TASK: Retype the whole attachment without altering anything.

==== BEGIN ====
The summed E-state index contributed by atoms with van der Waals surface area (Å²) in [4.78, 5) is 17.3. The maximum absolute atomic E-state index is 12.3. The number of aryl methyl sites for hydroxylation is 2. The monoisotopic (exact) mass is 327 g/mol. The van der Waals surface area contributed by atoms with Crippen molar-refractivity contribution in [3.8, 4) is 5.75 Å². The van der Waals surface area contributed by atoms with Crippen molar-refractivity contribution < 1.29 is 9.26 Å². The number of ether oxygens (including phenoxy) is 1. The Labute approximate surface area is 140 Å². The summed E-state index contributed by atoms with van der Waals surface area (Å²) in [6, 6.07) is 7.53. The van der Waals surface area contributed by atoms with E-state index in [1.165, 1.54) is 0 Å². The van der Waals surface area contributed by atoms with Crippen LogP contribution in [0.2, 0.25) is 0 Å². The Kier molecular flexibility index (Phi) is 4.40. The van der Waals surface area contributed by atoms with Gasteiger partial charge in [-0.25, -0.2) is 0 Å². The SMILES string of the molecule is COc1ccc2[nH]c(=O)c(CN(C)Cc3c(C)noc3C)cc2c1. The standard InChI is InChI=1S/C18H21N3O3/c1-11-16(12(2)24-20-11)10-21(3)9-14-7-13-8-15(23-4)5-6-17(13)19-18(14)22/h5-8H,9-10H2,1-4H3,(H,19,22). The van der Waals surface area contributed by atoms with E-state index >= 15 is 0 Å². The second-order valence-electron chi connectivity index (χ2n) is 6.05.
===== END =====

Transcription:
The summed E-state index contributed by atoms with van der Waals surface area (Å²) in [4.78, 5) is 17.3. The maximum absolute atomic E-state index is 12.3. The number of aryl methyl sites for hydroxylation is 2. The monoisotopic (exact) mass is 327 g/mol. The van der Waals surface area contributed by atoms with Crippen molar-refractivity contribution in [3.8, 4) is 5.75 Å². The van der Waals surface area contributed by atoms with Crippen molar-refractivity contribution < 1.29 is 9.26 Å². The number of ether oxygens (including phenoxy) is 1. The Labute approximate surface area is 140 Å². The summed E-state index contributed by atoms with van der Waals surface area (Å²) in [6, 6.07) is 7.53. The van der Waals surface area contributed by atoms with E-state index in [1.165, 1.54) is 0 Å². The van der Waals surface area contributed by atoms with Crippen LogP contribution in [0.2, 0.25) is 0 Å². The Kier molecular flexibility index (Phi) is 4.40. The van der Waals surface area contributed by atoms with Gasteiger partial charge in [-0.25, -0.2) is 0 Å². The SMILES string of the molecule is COc1ccc2[nH]c(=O)c(CN(C)Cc3c(C)noc3C)cc2c1. The standard InChI is InChI=1S/C18H21N3O3/c1-11-16(12(2)24-20-11)10-21(3)9-14-7-13-8-15(23-4)5-6-17(13)19-18(14)22/h5-8H,9-10H2,1-4H3,(H,19,22). The van der Waals surface area contributed by atoms with E-state index >= 15 is 0 Å². The second-order valence-electron chi connectivity index (χ2n) is 6.05.